Letter from the Editor: Power of Performance & Masquerade

Letter from the Editor: Power of Performance & Masquerade

Dear Beloved Reader,

IIn the fifth grade, as leaves cascaded down into a shriveled crisp and as the autumnal air descended, I begged my mother to let me be Little Red Riding Hood for Halloween. It seemed like a request that was unlikely to be fulfilled; it was our first Halloween after migrating to the US and we were tight on money—a pristine store-bought costume was surely an unnecessary expense. Surprisingly, though, my mom eventually caved under my barrage of pleas—whether out of guilt or love.

Her compromise: we would make the costume together.

I happily obliged and together we set off on our first trip to Joanne’s. We picked out a deep crimson velvet that tingled with possibility under our fingertips, and rushed home to start our new project.

Back home, my mother pulled out her worn sewing basket, glinting with jumbled mysteries, and asked me to excavate her treasure trove in search of the perfect button. Running my tender fingers over the various trinkets, I picked a pretty little thing—a crystalline, embossed button, so clear that it almost prophesied fulfillment. With all our ingredients assembled, we were ready to start our craft.

Cutting and hand sewing, we littered the living room floor of our cozy rental home with scarlet scraps, for weeks. My mother, sister, and I were always careful to tiptoe through this war zone of stitchery, our eyes always scouring for loose needles, concealed like camouflaged landmines.

As Halloween hesitated at our doorstep, we worked diligently to complete our project, and by “we,” I mean “she.” My mother stayed up late into the night, stitching and stitching, weaving in and out of this endless sea of red.

Finally, the day arrived and after long days and nights of labor, it was finally done. As we prepared for our night of sweet festivities, my mother crowned me with her creation, cloaking me in her labor of love. As she secured my thick hood just barely over my eyes, she warned me teasingly, Be careful and keep your hood up, or else the big bad wolf might find you and swallow you whole.

And so I did, kept it up for the next three years as I masqueraded as the Little Red Riding Hood every Halloween from fifth to eighth grade. After eighth grade, I ended up retiring the costume, after feeling like a not-so-little Little Red Riding Hood.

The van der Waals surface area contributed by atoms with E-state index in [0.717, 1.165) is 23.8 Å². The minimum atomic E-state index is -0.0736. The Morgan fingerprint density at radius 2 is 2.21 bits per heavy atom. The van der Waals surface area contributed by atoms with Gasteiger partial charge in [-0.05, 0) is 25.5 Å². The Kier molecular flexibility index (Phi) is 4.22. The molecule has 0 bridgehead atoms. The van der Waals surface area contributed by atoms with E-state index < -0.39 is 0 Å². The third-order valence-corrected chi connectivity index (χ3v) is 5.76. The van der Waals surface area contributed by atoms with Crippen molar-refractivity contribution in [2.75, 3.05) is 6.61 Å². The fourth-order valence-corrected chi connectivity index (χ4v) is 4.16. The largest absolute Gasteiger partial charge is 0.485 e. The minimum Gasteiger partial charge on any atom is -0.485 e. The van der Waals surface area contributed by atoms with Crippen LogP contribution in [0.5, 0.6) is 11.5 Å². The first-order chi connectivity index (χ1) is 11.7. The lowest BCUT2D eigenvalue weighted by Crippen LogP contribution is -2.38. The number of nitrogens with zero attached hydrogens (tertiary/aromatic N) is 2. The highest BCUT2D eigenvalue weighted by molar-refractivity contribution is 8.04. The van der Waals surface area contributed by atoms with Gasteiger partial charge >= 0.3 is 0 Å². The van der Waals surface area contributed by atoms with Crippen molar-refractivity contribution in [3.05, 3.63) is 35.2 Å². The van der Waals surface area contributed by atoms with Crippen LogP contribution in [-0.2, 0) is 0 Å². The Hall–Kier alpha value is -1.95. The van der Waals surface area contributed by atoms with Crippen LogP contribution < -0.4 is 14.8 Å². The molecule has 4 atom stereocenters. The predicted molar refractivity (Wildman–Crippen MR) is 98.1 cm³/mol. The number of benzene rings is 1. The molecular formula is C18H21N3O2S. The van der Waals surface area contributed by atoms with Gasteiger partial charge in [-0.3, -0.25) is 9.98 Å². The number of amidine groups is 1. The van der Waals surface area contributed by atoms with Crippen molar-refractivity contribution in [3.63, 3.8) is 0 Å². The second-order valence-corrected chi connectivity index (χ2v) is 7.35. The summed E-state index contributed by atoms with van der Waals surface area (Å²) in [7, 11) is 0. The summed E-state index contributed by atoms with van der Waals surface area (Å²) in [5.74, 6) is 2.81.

Now as I sit on the floor of my closet, twiddling with the edge of my vibrant cape, woven with the blood of my mother and the youth of her daughter, I wonder what costume I traded that cloak for. Have I been unprotected all these years, vulnerable to that big bad wolf? What costume have I been wearing all these years? What costume are you wearing? How are you, too, masquerading or putting on a performance? 

Ella Powell asks these questions in her piece “Who Are You Showing Up to the Party As?” In her critique of frat party culture, she wonders how masks and performance can be a mechanism of protection, but also an impediment to owning your identity. In her poem, “Versions of Myself at a Party,” Susannah Baker also ponders the idea of performativity and individuality, imagining how all the parts of herself collaborate as a cast to put on a performance that is herself

Cassie Dallas also builds on the theme of daily performance and dives into the bacchanal and gaiety of Halloween with her piece “A High Holy Day of Queerness,” where she provides a brief history of how queer folk and drag queens have found a sense of freedom through costume. Jordan Coleman also thinks of those who are costumed in our midst. In her poem “becoming witch,” she begs us to question and reflect on who are the modern witches hidden among us.

During this Halloween season, Lindsey Smith provides us with a chilling sense of unease in her piece “Eternally.” This series of fictional letters from an eerie stalker explores ideas of embodied physicality during a character’s many years in the discipline of ballet.

Finally, Eryn Rhodes brings us “Open Letter: Words Have Consequences. It’s Time to Own Them.” In response to the recent talk by Abigail Shrier, Rhodes urges her audience to take responsibility for their speech and the impact of words in building a University that is truly ‘great and good."

As always, my utmost gratitude goes to Mary, Miriella, and Leigh-Ann for being the stage hands that keep this show running. You all deserve stadiums of standing ovations. And to you reader, I hope this issue inspires you to reflect on all the costumes and masks you — inherited, gifted, adopted. But most of all, dress up, have fun, and be safe this Halloween!

With all my love,

Jasmine <3